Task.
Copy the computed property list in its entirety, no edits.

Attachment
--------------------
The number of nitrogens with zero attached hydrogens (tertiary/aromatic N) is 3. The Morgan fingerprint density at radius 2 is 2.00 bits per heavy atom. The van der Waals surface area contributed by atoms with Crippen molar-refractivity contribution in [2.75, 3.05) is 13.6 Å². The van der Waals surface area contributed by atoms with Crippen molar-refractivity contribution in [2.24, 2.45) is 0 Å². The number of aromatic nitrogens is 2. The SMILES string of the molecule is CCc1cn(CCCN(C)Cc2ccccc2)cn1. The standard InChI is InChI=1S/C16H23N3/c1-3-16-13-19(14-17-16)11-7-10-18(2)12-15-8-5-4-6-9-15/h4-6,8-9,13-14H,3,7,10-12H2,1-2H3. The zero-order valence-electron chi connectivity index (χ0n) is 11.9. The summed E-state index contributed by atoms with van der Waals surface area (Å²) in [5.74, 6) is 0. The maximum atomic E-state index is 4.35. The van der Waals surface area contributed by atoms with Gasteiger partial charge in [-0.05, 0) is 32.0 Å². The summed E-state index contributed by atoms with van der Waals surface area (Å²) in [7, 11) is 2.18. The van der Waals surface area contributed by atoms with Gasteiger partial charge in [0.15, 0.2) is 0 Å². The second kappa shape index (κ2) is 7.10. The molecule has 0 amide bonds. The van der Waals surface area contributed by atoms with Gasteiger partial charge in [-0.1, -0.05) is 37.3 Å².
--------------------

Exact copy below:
The number of nitrogens with zero attached hydrogens (tertiary/aromatic N) is 3. The Morgan fingerprint density at radius 2 is 2.00 bits per heavy atom. The van der Waals surface area contributed by atoms with Crippen molar-refractivity contribution in [2.75, 3.05) is 13.6 Å². The van der Waals surface area contributed by atoms with Crippen molar-refractivity contribution in [2.24, 2.45) is 0 Å². The number of aromatic nitrogens is 2. The SMILES string of the molecule is CCc1cn(CCCN(C)Cc2ccccc2)cn1. The standard InChI is InChI=1S/C16H23N3/c1-3-16-13-19(14-17-16)11-7-10-18(2)12-15-8-5-4-6-9-15/h4-6,8-9,13-14H,3,7,10-12H2,1-2H3. The zero-order valence-electron chi connectivity index (χ0n) is 11.9. The summed E-state index contributed by atoms with van der Waals surface area (Å²) in [5.74, 6) is 0. The maximum atomic E-state index is 4.35. The van der Waals surface area contributed by atoms with Gasteiger partial charge in [-0.05, 0) is 32.0 Å². The summed E-state index contributed by atoms with van der Waals surface area (Å²) in [7, 11) is 2.18. The van der Waals surface area contributed by atoms with Gasteiger partial charge in [0.15, 0.2) is 0 Å². The second kappa shape index (κ2) is 7.10. The molecule has 0 amide bonds. The van der Waals surface area contributed by atoms with Gasteiger partial charge in [-0.1, -0.05) is 37.3 Å².